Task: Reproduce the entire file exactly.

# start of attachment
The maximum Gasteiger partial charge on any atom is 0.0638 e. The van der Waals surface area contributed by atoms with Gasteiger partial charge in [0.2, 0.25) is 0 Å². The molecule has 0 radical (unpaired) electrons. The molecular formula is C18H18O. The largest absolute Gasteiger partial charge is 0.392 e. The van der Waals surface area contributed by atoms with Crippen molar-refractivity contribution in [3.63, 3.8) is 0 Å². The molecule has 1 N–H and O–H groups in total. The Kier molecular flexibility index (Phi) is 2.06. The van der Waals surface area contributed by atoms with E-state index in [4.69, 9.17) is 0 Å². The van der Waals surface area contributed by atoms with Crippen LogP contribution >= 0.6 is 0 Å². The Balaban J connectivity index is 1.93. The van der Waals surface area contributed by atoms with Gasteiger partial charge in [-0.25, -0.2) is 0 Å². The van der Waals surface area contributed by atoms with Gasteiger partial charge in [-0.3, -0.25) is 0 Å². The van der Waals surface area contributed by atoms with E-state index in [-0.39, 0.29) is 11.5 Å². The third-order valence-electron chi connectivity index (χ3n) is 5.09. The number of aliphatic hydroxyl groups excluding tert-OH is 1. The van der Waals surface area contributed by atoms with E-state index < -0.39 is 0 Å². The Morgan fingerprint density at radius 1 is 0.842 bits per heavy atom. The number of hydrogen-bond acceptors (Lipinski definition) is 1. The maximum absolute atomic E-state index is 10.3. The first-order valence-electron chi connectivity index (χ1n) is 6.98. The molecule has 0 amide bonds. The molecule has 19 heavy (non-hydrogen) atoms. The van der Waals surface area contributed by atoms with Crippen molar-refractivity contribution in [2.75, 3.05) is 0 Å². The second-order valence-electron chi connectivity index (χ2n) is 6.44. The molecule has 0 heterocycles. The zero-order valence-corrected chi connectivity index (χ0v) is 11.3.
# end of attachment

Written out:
The maximum Gasteiger partial charge on any atom is 0.0638 e. The van der Waals surface area contributed by atoms with Gasteiger partial charge in [0.2, 0.25) is 0 Å². The molecule has 0 radical (unpaired) electrons. The molecular formula is C18H18O. The largest absolute Gasteiger partial charge is 0.392 e. The van der Waals surface area contributed by atoms with Crippen molar-refractivity contribution in [3.63, 3.8) is 0 Å². The molecule has 1 N–H and O–H groups in total. The Kier molecular flexibility index (Phi) is 2.06. The van der Waals surface area contributed by atoms with E-state index in [4.69, 9.17) is 0 Å². The van der Waals surface area contributed by atoms with Crippen LogP contribution >= 0.6 is 0 Å². The Balaban J connectivity index is 1.93. The van der Waals surface area contributed by atoms with Gasteiger partial charge in [-0.25, -0.2) is 0 Å². The van der Waals surface area contributed by atoms with Gasteiger partial charge in [-0.3, -0.25) is 0 Å². The van der Waals surface area contributed by atoms with E-state index in [-0.39, 0.29) is 11.5 Å². The third-order valence-electron chi connectivity index (χ3n) is 5.09. The number of aliphatic hydroxyl groups excluding tert-OH is 1. The van der Waals surface area contributed by atoms with E-state index < -0.39 is 0 Å². The Morgan fingerprint density at radius 1 is 0.842 bits per heavy atom. The number of hydrogen-bond acceptors (Lipinski definition) is 1. The maximum absolute atomic E-state index is 10.3. The first-order valence-electron chi connectivity index (χ1n) is 6.98. The molecule has 0 amide bonds. The molecule has 19 heavy (non-hydrogen) atoms. The van der Waals surface area contributed by atoms with Crippen molar-refractivity contribution in [2.75, 3.05) is 0 Å². The second-order valence-electron chi connectivity index (χ2n) is 6.44. The molecule has 0 heterocycles. The zero-order valence-corrected chi connectivity index (χ0v) is 11.3.